Monthly Archives: October 2010

HR – getting a “seat at the table”

It’s no secret that there are top business leaders that do not always realize the full value that Human Resources leaders can add in business.  It’s often a challenge for HR professionals to “push” people programs forward as business priorities.  However, I truly believe that in fact, CEOs and Presidents actually do value HR, they just don’t realize it.  It’s our job to educate them.  It takes tenacity, patience, passion and endurance – but in my experience, you can get there.  Here are a few of the tactics that have worked for me in the past.

Know the business!

I can’t say this enough.  You need to be able to talk in terms of the metrics your industry and company uses.  Do they talk about basket size, same store sales, EBITDA, sales per labour hour, etc?  Make sure you know what the financial terms mean, look at them often, and participate in discussions about them.  Aim your HR programs at improving key business metrics so that you can truly measure and prove your value.

Keep up on industry trends.  Read industry publications, subscribe to blogs/twitter accounts etc of leaders in your industry.  Share articles (or at least highlights of them) that have relevance to what your company is going through with your CEO, Finance and Ops leaders and your HR team.  Encourage your HR team to do the same.

Know what is keeping your CEO up at night.

Let’s face it – no matter what your position / function, your boss’s priorities become yours.  Ask your CEO probing questions that force him/her to think about root causes of the issues facing the company.  A few examples that I’ve used: “When did this change?”  “What might be driving this?”  “What discussions have you had with ____ about that?”  “How much impact do you think that is having on (key metric)?”  “What would success look like in this situation?”  And of course “How can I help with this?”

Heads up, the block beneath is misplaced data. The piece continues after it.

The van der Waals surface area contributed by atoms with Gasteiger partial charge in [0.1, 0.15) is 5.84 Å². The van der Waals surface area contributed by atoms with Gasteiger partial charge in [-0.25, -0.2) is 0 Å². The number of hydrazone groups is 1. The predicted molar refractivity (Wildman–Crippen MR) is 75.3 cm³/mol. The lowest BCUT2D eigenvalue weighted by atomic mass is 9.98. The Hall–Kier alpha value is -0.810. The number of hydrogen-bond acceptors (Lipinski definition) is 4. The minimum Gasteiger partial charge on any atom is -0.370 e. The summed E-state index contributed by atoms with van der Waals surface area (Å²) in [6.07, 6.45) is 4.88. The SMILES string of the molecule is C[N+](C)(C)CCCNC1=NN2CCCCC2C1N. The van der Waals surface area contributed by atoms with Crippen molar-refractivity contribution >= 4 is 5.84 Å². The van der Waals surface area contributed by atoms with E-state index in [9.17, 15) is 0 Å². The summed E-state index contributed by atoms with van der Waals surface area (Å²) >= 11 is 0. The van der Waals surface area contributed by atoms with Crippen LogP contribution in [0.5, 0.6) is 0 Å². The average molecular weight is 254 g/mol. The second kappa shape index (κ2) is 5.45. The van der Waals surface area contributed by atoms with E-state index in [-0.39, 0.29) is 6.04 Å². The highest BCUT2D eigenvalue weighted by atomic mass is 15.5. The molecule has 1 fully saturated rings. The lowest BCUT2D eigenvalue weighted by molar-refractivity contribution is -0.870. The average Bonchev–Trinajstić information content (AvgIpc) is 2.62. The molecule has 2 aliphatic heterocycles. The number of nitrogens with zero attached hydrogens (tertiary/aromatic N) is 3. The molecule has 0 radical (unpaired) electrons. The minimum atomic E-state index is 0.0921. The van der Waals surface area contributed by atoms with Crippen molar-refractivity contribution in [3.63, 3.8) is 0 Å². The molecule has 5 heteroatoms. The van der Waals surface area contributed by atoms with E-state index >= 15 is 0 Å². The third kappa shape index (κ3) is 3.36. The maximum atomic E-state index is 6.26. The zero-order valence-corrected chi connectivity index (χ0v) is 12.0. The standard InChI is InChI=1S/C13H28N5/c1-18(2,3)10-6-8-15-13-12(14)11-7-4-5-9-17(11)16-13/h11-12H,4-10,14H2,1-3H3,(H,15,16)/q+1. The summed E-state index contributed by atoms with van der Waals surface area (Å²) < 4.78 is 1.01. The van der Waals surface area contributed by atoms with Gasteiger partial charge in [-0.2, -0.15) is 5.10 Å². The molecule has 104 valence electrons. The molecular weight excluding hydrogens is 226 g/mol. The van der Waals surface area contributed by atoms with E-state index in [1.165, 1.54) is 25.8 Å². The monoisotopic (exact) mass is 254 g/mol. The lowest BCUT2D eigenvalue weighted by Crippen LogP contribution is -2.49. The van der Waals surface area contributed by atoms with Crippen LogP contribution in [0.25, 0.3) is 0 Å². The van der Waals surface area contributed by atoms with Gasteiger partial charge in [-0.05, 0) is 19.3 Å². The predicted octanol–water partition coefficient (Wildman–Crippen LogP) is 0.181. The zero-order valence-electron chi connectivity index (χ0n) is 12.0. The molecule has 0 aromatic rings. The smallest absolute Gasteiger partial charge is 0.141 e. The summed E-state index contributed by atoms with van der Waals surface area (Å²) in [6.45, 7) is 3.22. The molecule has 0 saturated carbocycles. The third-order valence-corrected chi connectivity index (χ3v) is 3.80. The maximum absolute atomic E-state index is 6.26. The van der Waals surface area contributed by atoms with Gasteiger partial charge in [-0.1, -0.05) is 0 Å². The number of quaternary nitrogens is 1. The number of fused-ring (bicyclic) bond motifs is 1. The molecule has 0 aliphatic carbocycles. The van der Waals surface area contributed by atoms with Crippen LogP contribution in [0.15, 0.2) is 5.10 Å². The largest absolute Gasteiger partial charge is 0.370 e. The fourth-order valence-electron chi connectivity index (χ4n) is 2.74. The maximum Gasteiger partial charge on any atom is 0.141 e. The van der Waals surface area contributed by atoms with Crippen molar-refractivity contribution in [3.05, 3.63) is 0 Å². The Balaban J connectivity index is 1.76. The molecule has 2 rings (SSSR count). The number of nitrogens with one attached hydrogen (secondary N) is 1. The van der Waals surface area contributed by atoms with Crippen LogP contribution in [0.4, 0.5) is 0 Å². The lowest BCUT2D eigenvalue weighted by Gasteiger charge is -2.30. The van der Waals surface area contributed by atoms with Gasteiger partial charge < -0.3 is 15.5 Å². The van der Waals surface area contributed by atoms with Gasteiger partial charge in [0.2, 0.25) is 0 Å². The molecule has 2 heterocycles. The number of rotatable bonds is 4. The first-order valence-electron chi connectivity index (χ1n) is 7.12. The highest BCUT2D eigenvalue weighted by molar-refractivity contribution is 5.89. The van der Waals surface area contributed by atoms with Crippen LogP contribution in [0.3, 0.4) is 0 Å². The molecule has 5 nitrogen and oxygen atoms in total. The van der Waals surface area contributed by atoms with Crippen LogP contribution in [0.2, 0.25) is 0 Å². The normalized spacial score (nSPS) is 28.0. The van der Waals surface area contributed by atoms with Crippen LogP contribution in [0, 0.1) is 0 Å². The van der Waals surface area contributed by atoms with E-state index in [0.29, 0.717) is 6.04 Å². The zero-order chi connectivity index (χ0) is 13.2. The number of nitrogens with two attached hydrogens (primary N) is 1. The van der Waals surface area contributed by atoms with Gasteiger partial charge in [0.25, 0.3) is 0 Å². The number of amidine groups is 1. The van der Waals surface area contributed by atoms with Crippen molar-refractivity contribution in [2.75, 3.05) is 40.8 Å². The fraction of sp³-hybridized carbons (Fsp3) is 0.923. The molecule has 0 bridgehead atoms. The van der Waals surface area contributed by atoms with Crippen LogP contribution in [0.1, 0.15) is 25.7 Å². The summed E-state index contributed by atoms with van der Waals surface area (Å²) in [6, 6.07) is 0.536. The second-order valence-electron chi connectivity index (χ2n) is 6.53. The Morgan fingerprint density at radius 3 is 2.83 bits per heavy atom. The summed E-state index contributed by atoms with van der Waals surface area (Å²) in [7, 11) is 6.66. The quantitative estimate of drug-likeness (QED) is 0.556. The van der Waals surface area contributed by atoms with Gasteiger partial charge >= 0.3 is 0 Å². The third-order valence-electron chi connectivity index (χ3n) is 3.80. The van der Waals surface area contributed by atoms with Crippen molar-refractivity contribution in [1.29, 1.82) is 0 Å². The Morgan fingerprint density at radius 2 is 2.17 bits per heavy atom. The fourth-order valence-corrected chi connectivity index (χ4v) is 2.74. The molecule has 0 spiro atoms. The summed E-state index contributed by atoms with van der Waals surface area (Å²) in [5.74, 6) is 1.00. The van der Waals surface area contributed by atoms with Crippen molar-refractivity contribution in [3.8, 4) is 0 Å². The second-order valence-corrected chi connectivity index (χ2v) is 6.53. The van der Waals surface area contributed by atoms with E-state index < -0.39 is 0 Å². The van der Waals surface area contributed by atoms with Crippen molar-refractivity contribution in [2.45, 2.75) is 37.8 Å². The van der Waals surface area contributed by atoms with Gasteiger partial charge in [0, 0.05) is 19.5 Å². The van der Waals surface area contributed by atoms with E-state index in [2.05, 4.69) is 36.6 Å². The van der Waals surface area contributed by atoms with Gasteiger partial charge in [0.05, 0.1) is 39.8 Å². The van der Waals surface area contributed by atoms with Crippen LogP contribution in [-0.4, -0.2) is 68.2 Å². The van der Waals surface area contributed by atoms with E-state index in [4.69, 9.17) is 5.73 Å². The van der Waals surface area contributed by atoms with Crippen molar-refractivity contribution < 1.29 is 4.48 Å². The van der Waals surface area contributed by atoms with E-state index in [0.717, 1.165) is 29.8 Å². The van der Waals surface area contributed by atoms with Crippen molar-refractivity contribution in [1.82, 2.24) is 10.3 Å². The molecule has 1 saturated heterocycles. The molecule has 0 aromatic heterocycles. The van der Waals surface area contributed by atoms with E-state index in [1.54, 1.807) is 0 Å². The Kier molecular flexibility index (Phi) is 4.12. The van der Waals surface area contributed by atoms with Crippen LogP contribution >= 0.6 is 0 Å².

In my experience, the root cause of most issues facing corporations have to do with people and their skills, knowledge, or attitude.  By having meaningful discussions with your CEO, he too will realize this, and then you can truly start to add value by focusing your team on programs that enable the capability of people to overcome the key issues.

Ally with other leaders.

Who does your CEO count on to help with business decisions?  Get to know that person.  Focus on adding value to their part of the business, so that they can influence your CEO to see the value you can add.  You may even have to come out and ask for support, once you’ve gained the trust and support of this team member. 

Once you become thought of as a business partner, you can truly add value and find additional meaning in your role. 

These are just a few of the methods I’ve tried – what have you done that has worked?

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Posted by on October 23, 2010 in Human Resources, Leadership


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